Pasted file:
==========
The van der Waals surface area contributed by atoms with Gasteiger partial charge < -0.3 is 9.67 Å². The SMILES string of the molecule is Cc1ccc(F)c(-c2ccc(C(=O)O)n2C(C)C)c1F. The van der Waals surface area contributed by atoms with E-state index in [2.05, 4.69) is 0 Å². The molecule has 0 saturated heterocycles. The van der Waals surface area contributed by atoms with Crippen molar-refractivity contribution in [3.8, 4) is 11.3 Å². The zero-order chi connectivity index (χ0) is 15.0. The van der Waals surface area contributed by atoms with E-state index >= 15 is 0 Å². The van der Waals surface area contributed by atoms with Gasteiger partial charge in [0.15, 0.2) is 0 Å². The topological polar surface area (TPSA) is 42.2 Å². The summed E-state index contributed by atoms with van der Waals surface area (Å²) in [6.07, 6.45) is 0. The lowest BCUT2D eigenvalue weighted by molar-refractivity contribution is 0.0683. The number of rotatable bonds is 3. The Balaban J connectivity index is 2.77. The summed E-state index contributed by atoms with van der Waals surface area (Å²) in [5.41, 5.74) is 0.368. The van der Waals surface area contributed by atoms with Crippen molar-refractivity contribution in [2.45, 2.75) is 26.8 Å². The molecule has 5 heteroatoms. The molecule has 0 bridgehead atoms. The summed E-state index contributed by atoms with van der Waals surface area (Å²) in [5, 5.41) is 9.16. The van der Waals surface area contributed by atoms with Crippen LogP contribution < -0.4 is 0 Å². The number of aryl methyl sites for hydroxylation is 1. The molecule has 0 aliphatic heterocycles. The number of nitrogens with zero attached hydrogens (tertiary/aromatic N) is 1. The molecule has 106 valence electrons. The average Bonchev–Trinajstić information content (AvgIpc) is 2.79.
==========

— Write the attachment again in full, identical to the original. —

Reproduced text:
The van der Waals surface area contributed by atoms with Gasteiger partial charge < -0.3 is 9.67 Å². The SMILES string of the molecule is Cc1ccc(F)c(-c2ccc(C(=O)O)n2C(C)C)c1F. The van der Waals surface area contributed by atoms with E-state index in [2.05, 4.69) is 0 Å². The molecule has 0 saturated heterocycles. The van der Waals surface area contributed by atoms with Crippen molar-refractivity contribution in [3.8, 4) is 11.3 Å². The zero-order chi connectivity index (χ0) is 15.0. The van der Waals surface area contributed by atoms with E-state index >= 15 is 0 Å². The van der Waals surface area contributed by atoms with Gasteiger partial charge in [0.15, 0.2) is 0 Å². The topological polar surface area (TPSA) is 42.2 Å². The summed E-state index contributed by atoms with van der Waals surface area (Å²) in [6.07, 6.45) is 0. The lowest BCUT2D eigenvalue weighted by molar-refractivity contribution is 0.0683. The number of rotatable bonds is 3. The Balaban J connectivity index is 2.77. The summed E-state index contributed by atoms with van der Waals surface area (Å²) in [5.41, 5.74) is 0.368. The van der Waals surface area contributed by atoms with Crippen molar-refractivity contribution in [2.45, 2.75) is 26.8 Å². The molecule has 5 heteroatoms. The molecule has 0 bridgehead atoms. The summed E-state index contributed by atoms with van der Waals surface area (Å²) in [5, 5.41) is 9.16. The van der Waals surface area contributed by atoms with Crippen LogP contribution < -0.4 is 0 Å². The number of aryl methyl sites for hydroxylation is 1. The molecule has 0 aliphatic heterocycles. The number of nitrogens with zero attached hydrogens (tertiary/aromatic N) is 1. The molecule has 106 valence electrons. The average Bonchev–Trinajstić information content (AvgIpc) is 2.79.